What does this mysterious activity in front of a friend's house mean?
December 10, 2013 11:05 PM   Subscribe

Some friends of mine are really concerned about something that happened outside their home two days ago. While they were out of the house, a neighbor says that two weird things happened...

A friend is concerned about some things that happened outside their home two days ago. While they were out of the house, a neighbor says that:

1. A tow truck driver stopped in front of their house, stood directly in front of their 1951 Chevrolet coupe parked on the street in front of their house, took a photo, then drove off. The car isn't in great condition but it's not a wreck either.

2. Soon after that, two joggers, male and a female, ran by the house. The male stopped, took a picture of the right-front of the house, and the female kept running. Then the male continued running. The house isn't anything special in terms of design, upkeep, etc.

I think my friends are basically concerned about potential crime or con jobs or that sort of thing. They are retirees and feel pretty insecure about the unknowns here. Does anyone have ideas as to how this might add up? Maybe it's a complete coincidence, but the neighbor is a trustworthy guy and he thought it was pretty weird too.
posted by circular to Society & Culture (34 answers total) 2 users marked this as a favorite
Maybe they want to steal the car at some point and they took the picture to see what kind of vantage point someone inside the house might have to what is going on outside? I don't know but it sounds strange and suspicious to me.
posted by Blitz at 11:17 PM on December 10, 2013 [1 favorite]

I could kind of see somebody taking a picture of their car simply from having a personal interest in cars. A 1951 Chevrolet coupe is a pretty eye-catching car and not a common sight. Is the house itself in any way interesting / scenic as well?
posted by phoenixy at 11:20 PM on December 10, 2013 [7 favorites]

My opinions:
  1. Does the car look like this? If so, I'd probably stop and take a picture too.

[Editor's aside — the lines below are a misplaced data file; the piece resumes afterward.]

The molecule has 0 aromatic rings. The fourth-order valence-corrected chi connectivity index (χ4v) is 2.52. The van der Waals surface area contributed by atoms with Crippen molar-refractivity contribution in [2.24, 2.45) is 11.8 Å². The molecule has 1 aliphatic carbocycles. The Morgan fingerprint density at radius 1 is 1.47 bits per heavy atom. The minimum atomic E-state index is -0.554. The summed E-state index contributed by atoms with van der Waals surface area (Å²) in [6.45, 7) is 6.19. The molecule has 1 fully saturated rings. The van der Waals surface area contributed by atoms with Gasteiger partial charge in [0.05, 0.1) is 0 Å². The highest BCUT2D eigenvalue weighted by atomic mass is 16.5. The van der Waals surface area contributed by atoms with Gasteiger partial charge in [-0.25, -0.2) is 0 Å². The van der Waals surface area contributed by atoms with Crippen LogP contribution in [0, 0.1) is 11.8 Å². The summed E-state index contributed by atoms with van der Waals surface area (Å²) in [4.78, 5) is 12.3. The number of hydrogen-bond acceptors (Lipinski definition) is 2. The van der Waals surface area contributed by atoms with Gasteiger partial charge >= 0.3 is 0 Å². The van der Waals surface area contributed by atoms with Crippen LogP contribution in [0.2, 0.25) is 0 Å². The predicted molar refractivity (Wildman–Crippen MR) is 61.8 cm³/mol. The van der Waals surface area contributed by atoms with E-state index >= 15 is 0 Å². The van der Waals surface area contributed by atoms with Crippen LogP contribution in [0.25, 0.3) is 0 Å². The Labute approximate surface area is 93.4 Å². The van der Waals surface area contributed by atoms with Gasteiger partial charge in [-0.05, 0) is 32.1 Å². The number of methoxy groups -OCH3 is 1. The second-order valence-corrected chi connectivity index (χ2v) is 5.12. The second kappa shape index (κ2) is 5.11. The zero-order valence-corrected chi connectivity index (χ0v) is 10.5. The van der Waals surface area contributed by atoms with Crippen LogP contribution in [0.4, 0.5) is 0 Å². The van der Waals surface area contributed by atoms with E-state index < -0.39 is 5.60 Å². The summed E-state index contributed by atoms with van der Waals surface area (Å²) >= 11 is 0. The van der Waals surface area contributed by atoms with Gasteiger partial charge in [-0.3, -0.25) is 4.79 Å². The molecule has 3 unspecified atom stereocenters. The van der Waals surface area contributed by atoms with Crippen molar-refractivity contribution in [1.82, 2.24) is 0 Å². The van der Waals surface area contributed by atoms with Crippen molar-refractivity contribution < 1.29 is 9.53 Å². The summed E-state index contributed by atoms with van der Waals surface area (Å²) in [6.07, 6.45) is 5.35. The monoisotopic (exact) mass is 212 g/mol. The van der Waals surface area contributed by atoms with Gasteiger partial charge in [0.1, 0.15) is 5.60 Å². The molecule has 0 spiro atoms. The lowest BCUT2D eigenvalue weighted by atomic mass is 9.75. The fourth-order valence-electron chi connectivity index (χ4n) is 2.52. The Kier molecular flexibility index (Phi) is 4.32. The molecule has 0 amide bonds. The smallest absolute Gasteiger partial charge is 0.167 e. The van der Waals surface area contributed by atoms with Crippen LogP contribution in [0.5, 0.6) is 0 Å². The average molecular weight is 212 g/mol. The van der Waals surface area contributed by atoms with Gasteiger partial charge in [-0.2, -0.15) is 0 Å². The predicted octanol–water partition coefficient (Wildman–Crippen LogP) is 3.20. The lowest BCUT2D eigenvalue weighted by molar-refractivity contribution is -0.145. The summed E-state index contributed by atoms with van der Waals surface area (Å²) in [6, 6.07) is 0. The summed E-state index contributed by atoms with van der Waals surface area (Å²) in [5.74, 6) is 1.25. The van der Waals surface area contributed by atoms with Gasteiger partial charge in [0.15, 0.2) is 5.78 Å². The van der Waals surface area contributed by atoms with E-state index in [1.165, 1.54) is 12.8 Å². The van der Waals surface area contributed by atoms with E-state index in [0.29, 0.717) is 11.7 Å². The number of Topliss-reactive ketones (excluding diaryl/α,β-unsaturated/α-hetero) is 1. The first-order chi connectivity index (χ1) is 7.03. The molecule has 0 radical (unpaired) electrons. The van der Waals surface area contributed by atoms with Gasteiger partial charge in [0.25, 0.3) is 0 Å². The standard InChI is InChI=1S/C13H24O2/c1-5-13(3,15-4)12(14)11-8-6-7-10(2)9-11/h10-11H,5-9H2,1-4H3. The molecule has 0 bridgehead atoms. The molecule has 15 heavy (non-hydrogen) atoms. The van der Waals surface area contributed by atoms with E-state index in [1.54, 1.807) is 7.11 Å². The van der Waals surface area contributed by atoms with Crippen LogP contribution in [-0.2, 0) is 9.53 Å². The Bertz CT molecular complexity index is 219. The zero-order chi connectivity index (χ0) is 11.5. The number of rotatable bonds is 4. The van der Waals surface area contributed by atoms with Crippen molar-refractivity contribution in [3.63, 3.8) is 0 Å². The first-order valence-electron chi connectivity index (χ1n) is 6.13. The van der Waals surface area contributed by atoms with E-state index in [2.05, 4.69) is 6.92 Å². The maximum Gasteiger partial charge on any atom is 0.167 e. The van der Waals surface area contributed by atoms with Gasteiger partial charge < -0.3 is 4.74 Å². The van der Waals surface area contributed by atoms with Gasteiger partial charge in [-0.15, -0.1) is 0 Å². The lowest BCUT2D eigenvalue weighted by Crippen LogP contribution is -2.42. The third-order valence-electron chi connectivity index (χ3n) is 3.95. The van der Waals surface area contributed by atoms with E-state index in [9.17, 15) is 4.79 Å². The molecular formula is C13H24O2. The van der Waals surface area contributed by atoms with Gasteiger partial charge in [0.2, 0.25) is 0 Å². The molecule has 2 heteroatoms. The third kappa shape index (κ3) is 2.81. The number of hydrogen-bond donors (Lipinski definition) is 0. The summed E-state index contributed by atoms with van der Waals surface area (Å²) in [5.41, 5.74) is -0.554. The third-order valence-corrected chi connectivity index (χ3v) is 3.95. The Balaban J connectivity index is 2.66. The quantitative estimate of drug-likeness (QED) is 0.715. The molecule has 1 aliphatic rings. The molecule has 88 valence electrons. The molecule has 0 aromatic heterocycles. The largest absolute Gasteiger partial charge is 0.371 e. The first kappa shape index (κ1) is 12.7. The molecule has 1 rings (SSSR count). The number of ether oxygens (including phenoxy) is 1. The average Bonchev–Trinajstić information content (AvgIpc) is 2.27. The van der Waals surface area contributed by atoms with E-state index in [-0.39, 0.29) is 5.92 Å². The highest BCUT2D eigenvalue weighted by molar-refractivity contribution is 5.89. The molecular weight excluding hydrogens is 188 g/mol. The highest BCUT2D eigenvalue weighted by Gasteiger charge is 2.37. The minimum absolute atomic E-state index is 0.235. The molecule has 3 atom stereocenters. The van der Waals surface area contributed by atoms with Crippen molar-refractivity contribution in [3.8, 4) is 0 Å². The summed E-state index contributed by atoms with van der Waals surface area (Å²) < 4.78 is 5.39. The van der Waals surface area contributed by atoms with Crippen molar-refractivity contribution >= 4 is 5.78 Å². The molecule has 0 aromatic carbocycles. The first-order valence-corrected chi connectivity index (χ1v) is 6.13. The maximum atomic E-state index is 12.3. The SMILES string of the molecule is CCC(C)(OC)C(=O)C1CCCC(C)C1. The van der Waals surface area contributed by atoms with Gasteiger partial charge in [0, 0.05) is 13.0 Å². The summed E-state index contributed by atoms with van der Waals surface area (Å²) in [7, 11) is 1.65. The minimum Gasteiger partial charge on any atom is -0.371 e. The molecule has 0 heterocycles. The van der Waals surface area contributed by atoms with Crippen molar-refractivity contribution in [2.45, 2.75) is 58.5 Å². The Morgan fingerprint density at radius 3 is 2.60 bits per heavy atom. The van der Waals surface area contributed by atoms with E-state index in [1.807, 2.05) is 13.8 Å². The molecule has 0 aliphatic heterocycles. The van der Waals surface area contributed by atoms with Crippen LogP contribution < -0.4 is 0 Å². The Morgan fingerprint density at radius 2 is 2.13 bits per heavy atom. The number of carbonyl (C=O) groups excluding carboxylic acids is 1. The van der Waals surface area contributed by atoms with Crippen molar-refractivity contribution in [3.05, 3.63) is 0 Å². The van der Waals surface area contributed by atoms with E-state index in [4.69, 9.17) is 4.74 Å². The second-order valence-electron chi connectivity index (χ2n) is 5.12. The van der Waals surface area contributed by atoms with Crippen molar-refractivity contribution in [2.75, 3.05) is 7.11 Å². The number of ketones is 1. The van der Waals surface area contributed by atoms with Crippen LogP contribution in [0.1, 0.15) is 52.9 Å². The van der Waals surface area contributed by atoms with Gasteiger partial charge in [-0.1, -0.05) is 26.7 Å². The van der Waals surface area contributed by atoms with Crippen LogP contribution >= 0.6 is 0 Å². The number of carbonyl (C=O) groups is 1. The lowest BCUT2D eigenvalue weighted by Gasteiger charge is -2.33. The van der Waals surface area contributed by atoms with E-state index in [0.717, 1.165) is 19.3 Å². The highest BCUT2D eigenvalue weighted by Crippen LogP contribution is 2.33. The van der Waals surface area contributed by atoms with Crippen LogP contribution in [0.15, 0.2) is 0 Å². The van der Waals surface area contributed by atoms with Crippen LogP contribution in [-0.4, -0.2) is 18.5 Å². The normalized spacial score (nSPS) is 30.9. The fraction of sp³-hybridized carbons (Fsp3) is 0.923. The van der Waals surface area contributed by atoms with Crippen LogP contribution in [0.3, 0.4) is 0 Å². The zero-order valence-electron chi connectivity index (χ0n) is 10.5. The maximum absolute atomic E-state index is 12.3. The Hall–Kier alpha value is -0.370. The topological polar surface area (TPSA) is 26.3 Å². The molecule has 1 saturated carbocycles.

2. There might've been something about the house he wanted to remember. The light might've been nice. It might've just tickled him for some reason. I've taken plenty of unremarkable photos of things because they amused me for some reason.
So I think it's probably coincidence. They could keep their ears and eyes open a bit more in the next few weeks. If they're really worried, they could park the vintage car somewhere differently for a while, presuming that's not their daily drive.
posted by Magnakai at 11:20 PM on December 10, 2013 [5 favorites]

The tow-truck driver taking a picture of a vintage car does not sound at all suspicious to me. They're the kind of people who are likely to see a lot of cars through their line of work, and therefore he's probably just into old cars.

The joggers - eh. Well, is it likely that the picture the male jogger took of the house would have included the car? Because again...cool car is cool.

I wouldn't be too worried if I were your friends, but I'm notoriously non-paranoid about security.
posted by Salamander at 11:31 PM on December 10, 2013 [6 favorites]

Are they sure that there wasn't another thing happening in front of their house that would prompt various people to take a photo, that had nothing to do with their car or house? (i.e. nice sunset, rainbow, a cute animal, etc) I don't think older people are aware that younger people take pictures of whatever catches their fancy just because Instagram/Facebook/just want to remember it, whatever.